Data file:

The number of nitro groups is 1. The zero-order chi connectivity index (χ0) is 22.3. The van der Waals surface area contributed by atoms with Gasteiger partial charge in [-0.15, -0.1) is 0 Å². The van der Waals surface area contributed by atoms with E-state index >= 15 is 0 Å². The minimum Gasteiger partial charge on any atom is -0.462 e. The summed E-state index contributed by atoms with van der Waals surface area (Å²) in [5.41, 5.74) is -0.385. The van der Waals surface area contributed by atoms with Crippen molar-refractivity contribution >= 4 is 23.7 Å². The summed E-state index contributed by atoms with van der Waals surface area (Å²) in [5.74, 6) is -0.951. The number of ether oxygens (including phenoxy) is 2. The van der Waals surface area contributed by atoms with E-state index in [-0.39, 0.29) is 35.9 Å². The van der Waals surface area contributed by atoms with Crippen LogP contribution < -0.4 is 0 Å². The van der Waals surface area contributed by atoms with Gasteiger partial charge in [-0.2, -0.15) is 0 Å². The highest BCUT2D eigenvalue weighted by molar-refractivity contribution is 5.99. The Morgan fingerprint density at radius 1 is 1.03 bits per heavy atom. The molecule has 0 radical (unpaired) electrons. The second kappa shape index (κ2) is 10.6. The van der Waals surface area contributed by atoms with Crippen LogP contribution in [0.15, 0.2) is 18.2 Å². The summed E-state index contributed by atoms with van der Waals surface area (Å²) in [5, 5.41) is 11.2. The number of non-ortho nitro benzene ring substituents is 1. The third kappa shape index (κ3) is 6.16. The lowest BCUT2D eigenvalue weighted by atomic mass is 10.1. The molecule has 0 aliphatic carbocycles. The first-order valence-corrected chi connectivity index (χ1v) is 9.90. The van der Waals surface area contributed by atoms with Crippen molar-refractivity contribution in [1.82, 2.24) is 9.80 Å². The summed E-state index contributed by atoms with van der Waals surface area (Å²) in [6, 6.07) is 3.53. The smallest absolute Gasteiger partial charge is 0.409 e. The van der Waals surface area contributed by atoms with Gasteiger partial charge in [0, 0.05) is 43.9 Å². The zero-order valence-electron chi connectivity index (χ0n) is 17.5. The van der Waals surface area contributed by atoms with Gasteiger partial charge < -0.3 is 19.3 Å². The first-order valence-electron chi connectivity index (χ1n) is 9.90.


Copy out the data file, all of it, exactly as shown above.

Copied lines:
The number of nitro groups is 1. The zero-order chi connectivity index (χ0) is 22.3. The van der Waals surface area contributed by atoms with Gasteiger partial charge in [-0.15, -0.1) is 0 Å². The van der Waals surface area contributed by atoms with E-state index >= 15 is 0 Å². The minimum Gasteiger partial charge on any atom is -0.462 e. The summed E-state index contributed by atoms with van der Waals surface area (Å²) in [5.41, 5.74) is -0.385. The van der Waals surface area contributed by atoms with Crippen molar-refractivity contribution >= 4 is 23.7 Å². The summed E-state index contributed by atoms with van der Waals surface area (Å²) in [5.74, 6) is -0.951. The number of ether oxygens (including phenoxy) is 2. The van der Waals surface area contributed by atoms with E-state index in [-0.39, 0.29) is 35.9 Å². The van der Waals surface area contributed by atoms with Crippen LogP contribution < -0.4 is 0 Å². The van der Waals surface area contributed by atoms with Gasteiger partial charge in [-0.2, -0.15) is 0 Å². The highest BCUT2D eigenvalue weighted by molar-refractivity contribution is 5.99. The Morgan fingerprint density at radius 1 is 1.03 bits per heavy atom. The molecule has 0 radical (unpaired) electrons. The second kappa shape index (κ2) is 10.6. The van der Waals surface area contributed by atoms with Crippen LogP contribution in [0.15, 0.2) is 18.2 Å². The summed E-state index contributed by atoms with van der Waals surface area (Å²) in [5, 5.41) is 11.2. The number of non-ortho nitro benzene ring substituents is 1. The third kappa shape index (κ3) is 6.16. The lowest BCUT2D eigenvalue weighted by atomic mass is 10.1. The molecule has 0 aliphatic carbocycles. The first-order valence-corrected chi connectivity index (χ1v) is 9.90. The van der Waals surface area contributed by atoms with Crippen molar-refractivity contribution in [1.82, 2.24) is 9.80 Å². The summed E-state index contributed by atoms with van der Waals surface area (Å²) in [6, 6.07) is 3.53. The smallest absolute Gasteiger partial charge is 0.409 e. The van der Waals surface area contributed by atoms with Gasteiger partial charge in [0, 0.05) is 43.9 Å². The zero-order valence-electron chi connectivity index (χ0n) is 17.5. The van der Waals surface area contributed by atoms with Gasteiger partial charge < -0.3 is 19.3 Å². The first-order valence-electron chi connectivity index (χ1n) is 9.90.